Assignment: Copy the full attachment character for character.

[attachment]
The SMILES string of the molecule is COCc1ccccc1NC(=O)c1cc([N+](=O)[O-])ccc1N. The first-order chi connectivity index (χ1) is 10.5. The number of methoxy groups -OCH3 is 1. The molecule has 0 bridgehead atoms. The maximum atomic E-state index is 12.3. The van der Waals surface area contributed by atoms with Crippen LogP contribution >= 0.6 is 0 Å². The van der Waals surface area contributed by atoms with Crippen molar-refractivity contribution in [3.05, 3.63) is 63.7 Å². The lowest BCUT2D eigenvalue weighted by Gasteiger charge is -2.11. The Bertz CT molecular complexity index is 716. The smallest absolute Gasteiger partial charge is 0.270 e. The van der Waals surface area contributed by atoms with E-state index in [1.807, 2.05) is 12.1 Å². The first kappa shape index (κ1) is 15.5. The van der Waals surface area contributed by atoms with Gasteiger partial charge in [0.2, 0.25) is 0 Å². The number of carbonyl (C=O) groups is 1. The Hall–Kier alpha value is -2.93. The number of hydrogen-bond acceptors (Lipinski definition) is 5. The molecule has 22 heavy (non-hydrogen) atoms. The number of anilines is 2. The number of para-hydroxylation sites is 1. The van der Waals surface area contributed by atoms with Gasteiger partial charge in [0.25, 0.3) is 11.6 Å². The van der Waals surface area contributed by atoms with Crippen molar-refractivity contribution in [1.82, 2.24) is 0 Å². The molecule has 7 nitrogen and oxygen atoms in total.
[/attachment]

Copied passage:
The SMILES string of the molecule is COCc1ccccc1NC(=O)c1cc([N+](=O)[O-])ccc1N. The first-order chi connectivity index (χ1) is 10.5. The number of methoxy groups -OCH3 is 1. The molecule has 0 bridgehead atoms. The maximum atomic E-state index is 12.3. The van der Waals surface area contributed by atoms with Crippen LogP contribution >= 0.6 is 0 Å². The van der Waals surface area contributed by atoms with Crippen molar-refractivity contribution in [3.05, 3.63) is 63.7 Å². The lowest BCUT2D eigenvalue weighted by Gasteiger charge is -2.11. The Bertz CT molecular complexity index is 716. The smallest absolute Gasteiger partial charge is 0.270 e. The van der Waals surface area contributed by atoms with E-state index in [1.807, 2.05) is 12.1 Å². The first kappa shape index (κ1) is 15.5. The van der Waals surface area contributed by atoms with Gasteiger partial charge in [0.2, 0.25) is 0 Å². The number of carbonyl (C=O) groups is 1. The Hall–Kier alpha value is -2.93. The number of hydrogen-bond acceptors (Lipinski definition) is 5. The molecule has 22 heavy (non-hydrogen) atoms. The number of anilines is 2. The number of para-hydroxylation sites is 1. The van der Waals surface area contributed by atoms with Gasteiger partial charge in [0.25, 0.3) is 11.6 Å². The van der Waals surface area contributed by atoms with Crippen molar-refractivity contribution in [1.82, 2.24) is 0 Å². The molecule has 7 nitrogen and oxygen atoms in total.